These various factors do not, in my view, take defendant beyond the purview of section 402A. As the Lemley court acknowledged, "there has been no general judicial expansion of (section 402A) to include persons who supply a service." 426 F. Supp. at 1379. That court also noted, however, that a party who supplies a defective product while rendering a service may nevertheless be held accountable under section 402A for injuries attributable to the defective product. Id. Here, McKee unquestionably supplied services in the form of labor and engineering expertise. Yet, the fact remains that in the course of performing this "service," McKee supplied U. S. Steel with the injury-causing instrumentality. *fn3" Nor does it help McKee to argue that U. S. Steel provided the specifications and retained final approval over all drawings for the skip bridge. Although reasonable reliance by a manufacturer on specifications supplied by the buyer may provide a defense in a negligence action or in a suit by the buyer against the supplier for indemnification, see, e.g., Castaldo v. Pittsburgh-Des Moines Steel Co., 376 A.2d 88, 90 (Del.1977), several decisions have suggested that strict liability will attach to the supplier of a defective product even though the purchaser provided or approved the specifications. See, e.g., Schreffler v. Birdsboro Corp., 490 F.2d 1148, 1150 (3d Cir. 1974); Greco v. Bucciconi Engineering Co., 283 F. Supp. 978, 980 (W.D.Pa.1967), aff'd, 407 F.2d 87 (3d Cir. 1969); Pust v. Union Supply Co., 38 Colo. App. 435, 561 P.2d 355 (Colo.App.), rev'd on other grounds, 194 Colo. 316, 572 P.2d 148 (Colo.1977). Accordingly, in view of the admonition by the Pennsylvania Supreme Court in Bialek v. Pittsburgh Brewing Co., supra, 430 Pa. at 187, 242 A.2d at 236, that the supplier need not have caused the defect, I conclude that McKee's reliance on U. S. Steel specifications will not insulate it from section 402A liability in this case.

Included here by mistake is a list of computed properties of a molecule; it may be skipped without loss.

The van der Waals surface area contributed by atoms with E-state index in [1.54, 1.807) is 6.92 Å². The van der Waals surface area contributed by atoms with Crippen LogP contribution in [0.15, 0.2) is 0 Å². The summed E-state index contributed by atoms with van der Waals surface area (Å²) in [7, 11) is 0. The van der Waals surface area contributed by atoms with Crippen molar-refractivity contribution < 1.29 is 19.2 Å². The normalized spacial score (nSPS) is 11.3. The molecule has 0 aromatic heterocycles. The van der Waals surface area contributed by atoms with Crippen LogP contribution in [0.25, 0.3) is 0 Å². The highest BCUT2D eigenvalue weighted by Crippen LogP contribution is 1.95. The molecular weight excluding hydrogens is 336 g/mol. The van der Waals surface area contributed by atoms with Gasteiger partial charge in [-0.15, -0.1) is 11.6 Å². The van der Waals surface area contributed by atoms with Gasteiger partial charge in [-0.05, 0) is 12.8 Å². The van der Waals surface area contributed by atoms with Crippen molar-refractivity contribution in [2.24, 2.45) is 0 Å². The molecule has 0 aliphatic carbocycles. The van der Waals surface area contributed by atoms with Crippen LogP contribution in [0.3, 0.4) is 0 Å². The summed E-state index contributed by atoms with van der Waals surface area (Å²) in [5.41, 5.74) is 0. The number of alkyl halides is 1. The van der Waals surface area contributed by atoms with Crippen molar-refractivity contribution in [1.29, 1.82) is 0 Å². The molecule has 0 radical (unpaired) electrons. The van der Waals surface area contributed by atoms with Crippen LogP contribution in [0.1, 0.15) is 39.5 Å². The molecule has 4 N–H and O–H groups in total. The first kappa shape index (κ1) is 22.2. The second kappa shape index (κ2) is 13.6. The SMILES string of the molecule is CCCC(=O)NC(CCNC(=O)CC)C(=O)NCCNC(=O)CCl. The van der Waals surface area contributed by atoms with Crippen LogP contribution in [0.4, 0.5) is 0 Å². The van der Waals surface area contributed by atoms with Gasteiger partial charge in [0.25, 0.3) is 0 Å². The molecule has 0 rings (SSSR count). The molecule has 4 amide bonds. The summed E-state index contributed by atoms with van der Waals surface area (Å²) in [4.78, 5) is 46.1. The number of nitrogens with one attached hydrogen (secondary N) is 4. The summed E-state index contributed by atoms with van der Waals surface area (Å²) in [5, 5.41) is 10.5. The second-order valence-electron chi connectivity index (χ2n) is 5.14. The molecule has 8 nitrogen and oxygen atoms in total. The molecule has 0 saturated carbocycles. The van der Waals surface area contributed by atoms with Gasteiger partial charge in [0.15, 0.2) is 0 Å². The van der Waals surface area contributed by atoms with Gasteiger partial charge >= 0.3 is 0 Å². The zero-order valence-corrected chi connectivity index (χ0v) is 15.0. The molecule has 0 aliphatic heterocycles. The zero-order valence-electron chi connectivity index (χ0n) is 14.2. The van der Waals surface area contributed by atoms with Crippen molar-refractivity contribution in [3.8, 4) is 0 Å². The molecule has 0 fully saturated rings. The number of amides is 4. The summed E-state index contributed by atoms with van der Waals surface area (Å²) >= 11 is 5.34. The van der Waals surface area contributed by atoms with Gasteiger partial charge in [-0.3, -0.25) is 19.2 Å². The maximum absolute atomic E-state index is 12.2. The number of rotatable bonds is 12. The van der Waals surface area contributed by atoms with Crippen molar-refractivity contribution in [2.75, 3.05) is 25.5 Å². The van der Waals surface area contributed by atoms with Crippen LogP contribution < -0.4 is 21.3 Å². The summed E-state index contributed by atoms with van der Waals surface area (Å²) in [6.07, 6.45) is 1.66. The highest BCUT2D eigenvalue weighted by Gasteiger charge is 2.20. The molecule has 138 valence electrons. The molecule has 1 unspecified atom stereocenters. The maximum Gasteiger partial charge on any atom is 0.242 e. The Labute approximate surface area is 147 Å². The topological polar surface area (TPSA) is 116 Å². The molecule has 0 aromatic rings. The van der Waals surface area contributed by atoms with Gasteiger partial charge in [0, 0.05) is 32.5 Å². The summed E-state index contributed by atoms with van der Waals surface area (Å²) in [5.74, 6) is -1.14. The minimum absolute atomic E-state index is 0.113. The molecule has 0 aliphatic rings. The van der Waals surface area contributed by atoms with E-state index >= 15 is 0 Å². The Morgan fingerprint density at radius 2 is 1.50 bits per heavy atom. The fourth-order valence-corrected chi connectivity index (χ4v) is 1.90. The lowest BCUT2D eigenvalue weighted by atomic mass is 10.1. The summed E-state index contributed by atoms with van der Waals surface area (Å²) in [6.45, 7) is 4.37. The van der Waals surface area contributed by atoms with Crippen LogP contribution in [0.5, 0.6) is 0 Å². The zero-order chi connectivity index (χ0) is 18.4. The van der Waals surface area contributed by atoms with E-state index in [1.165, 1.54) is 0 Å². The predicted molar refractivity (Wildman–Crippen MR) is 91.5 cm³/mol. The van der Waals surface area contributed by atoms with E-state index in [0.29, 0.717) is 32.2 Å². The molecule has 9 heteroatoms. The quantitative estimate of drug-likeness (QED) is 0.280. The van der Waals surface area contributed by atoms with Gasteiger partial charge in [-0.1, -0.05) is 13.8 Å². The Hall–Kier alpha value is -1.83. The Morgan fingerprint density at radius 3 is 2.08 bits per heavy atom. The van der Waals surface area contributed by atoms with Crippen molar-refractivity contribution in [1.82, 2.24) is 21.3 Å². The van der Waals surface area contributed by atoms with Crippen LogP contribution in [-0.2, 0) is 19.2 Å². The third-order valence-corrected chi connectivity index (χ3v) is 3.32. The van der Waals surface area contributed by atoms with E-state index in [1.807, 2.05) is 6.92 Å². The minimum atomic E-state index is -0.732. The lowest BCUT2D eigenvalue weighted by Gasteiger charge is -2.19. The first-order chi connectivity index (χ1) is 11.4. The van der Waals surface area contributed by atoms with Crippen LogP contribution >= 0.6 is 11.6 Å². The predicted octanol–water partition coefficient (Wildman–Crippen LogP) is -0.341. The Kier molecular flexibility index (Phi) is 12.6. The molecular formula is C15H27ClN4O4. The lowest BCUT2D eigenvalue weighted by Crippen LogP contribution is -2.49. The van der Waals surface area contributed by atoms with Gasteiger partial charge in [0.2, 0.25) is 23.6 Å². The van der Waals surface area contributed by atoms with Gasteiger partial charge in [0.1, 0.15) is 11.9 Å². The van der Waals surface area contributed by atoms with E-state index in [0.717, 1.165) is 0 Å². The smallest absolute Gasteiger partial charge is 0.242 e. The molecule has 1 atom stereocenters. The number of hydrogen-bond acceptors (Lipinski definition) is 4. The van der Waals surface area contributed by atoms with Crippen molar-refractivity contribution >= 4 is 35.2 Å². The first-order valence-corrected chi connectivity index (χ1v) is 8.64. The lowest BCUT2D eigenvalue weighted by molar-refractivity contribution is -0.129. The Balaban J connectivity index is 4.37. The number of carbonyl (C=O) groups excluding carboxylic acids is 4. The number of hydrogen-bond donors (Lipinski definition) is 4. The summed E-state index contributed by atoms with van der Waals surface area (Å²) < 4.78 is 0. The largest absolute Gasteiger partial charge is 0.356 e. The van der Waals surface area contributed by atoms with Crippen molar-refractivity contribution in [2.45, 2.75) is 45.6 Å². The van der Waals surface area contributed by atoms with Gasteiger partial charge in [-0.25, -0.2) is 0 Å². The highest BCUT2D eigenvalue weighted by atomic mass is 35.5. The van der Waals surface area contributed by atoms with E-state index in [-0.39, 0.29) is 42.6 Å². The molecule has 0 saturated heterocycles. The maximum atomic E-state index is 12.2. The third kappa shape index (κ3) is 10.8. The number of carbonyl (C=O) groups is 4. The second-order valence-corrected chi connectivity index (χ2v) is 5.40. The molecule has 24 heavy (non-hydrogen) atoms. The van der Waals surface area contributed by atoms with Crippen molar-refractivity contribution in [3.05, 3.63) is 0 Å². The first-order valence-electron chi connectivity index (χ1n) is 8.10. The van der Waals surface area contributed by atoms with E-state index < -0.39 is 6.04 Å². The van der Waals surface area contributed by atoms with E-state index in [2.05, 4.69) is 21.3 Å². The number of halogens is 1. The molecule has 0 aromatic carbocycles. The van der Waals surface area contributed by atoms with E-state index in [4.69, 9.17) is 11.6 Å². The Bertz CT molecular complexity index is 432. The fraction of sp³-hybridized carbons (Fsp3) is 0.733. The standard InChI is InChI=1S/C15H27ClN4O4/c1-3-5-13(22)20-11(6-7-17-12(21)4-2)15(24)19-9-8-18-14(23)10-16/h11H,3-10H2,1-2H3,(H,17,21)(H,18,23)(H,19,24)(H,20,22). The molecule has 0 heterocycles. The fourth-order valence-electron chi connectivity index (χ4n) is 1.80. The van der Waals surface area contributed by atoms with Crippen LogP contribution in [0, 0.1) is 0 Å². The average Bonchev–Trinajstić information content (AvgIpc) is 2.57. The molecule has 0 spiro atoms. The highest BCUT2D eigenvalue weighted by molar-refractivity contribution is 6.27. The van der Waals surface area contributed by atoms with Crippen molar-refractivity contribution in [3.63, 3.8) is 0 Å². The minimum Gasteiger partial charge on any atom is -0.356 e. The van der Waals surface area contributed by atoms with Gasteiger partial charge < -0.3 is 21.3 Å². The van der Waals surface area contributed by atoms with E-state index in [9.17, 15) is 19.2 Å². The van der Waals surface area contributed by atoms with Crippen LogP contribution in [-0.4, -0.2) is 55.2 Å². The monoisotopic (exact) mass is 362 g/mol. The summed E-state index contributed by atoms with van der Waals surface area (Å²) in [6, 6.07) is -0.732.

McKee also contends that it cannot be held strictly liable for the injuries here claimed because it is not engaged in the mass production or distribution of a product. Insofar as its argument is based upon the "occasional seller" exception, McKee misses the mark. The volume of a defendant's sales is irrelevant to characterization as a seller. "It is sufficient . . . that (the supplier) carried on an established and well-recognized kind of business which has been a regularly maintained activity on (its) part." Stewart v. Uniroyal Inc. (No. 1), 72 Pa. D.&C.2d 179, 202 (C.P.Allegheny Cty. 1974), aff'd, 233 Pa.Super. 761, 339 A.2d 815 (1975). McKee is an engineering and contracting firm involved in the design and erection of plants for the basic process industries. It has, over the years, designed and assembled blast furnaces (and the various components thereof such as the skip bridge at issue here) for a number of ...